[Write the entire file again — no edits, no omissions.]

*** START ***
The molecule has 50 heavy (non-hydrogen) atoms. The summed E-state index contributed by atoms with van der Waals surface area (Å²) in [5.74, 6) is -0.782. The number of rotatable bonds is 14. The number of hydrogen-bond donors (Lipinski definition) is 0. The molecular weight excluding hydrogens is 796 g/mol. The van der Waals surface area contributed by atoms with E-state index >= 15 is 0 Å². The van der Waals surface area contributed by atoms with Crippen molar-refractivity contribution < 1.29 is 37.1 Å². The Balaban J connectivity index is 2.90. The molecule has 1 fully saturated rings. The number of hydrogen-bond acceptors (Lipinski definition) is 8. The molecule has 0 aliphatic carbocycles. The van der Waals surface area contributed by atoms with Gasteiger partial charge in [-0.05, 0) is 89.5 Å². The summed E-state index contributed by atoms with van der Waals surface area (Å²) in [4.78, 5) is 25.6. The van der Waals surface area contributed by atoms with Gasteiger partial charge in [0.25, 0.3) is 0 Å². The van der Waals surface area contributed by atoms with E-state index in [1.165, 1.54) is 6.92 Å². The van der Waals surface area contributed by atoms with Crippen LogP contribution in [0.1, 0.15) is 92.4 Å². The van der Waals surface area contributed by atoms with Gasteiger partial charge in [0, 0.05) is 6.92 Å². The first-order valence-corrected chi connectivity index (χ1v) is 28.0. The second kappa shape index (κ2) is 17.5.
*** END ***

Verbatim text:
The molecule has 50 heavy (non-hydrogen) atoms. The summed E-state index contributed by atoms with van der Waals surface area (Å²) in [5.74, 6) is -0.782. The number of rotatable bonds is 14. The number of hydrogen-bond donors (Lipinski definition) is 0. The molecular weight excluding hydrogens is 796 g/mol. The van der Waals surface area contributed by atoms with E-state index >= 15 is 0 Å². The van der Waals surface area contributed by atoms with Crippen molar-refractivity contribution < 1.29 is 37.1 Å². The Balaban J connectivity index is 2.90. The molecule has 1 fully saturated rings. The number of hydrogen-bond acceptors (Lipinski definition) is 8. The molecule has 0 aliphatic carbocycles. The van der Waals surface area contributed by atoms with Gasteiger partial charge in [-0.05, 0) is 89.5 Å². The summed E-state index contributed by atoms with van der Waals surface area (Å²) in [4.78, 5) is 25.6. The van der Waals surface area contributed by atoms with Gasteiger partial charge in [0.25, 0.3) is 0 Å². The van der Waals surface area contributed by atoms with E-state index in [1.165, 1.54) is 6.92 Å². The van der Waals surface area contributed by atoms with Crippen LogP contribution in [0.1, 0.15) is 92.4 Å². The van der Waals surface area contributed by atoms with Gasteiger partial charge in [0, 0.05) is 6.92 Å². The first-order valence-corrected chi connectivity index (χ1v) is 28.0. The second kappa shape index (κ2) is 17.5.